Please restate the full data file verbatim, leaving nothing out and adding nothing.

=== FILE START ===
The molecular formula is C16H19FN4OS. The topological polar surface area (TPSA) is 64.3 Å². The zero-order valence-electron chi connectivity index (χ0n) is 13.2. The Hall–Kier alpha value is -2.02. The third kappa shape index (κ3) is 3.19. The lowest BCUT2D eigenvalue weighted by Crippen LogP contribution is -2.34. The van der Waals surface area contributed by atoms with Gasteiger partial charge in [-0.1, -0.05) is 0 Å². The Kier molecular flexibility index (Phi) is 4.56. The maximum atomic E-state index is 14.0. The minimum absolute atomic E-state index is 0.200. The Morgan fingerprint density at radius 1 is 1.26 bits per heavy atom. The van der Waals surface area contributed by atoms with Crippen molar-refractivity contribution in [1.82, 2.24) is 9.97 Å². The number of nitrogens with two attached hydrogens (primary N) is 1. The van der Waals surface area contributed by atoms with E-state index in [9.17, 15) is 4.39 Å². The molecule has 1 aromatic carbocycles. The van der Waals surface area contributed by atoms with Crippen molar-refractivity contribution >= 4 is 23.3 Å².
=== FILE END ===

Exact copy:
The molecular formula is C16H19FN4OS. The topological polar surface area (TPSA) is 64.3 Å². The zero-order valence-electron chi connectivity index (χ0n) is 13.2. The Hall–Kier alpha value is -2.02. The third kappa shape index (κ3) is 3.19. The lowest BCUT2D eigenvalue weighted by Crippen LogP contribution is -2.34. The van der Waals surface area contributed by atoms with Gasteiger partial charge in [-0.1, -0.05) is 0 Å². The Kier molecular flexibility index (Phi) is 4.56. The maximum atomic E-state index is 14.0. The minimum absolute atomic E-state index is 0.200. The Morgan fingerprint density at radius 1 is 1.26 bits per heavy atom. The van der Waals surface area contributed by atoms with Crippen molar-refractivity contribution in [1.82, 2.24) is 9.97 Å². The number of nitrogens with two attached hydrogens (primary N) is 1. The van der Waals surface area contributed by atoms with E-state index in [9.17, 15) is 4.39 Å². The molecule has 1 aromatic carbocycles. The van der Waals surface area contributed by atoms with Crippen molar-refractivity contribution >= 4 is 23.3 Å².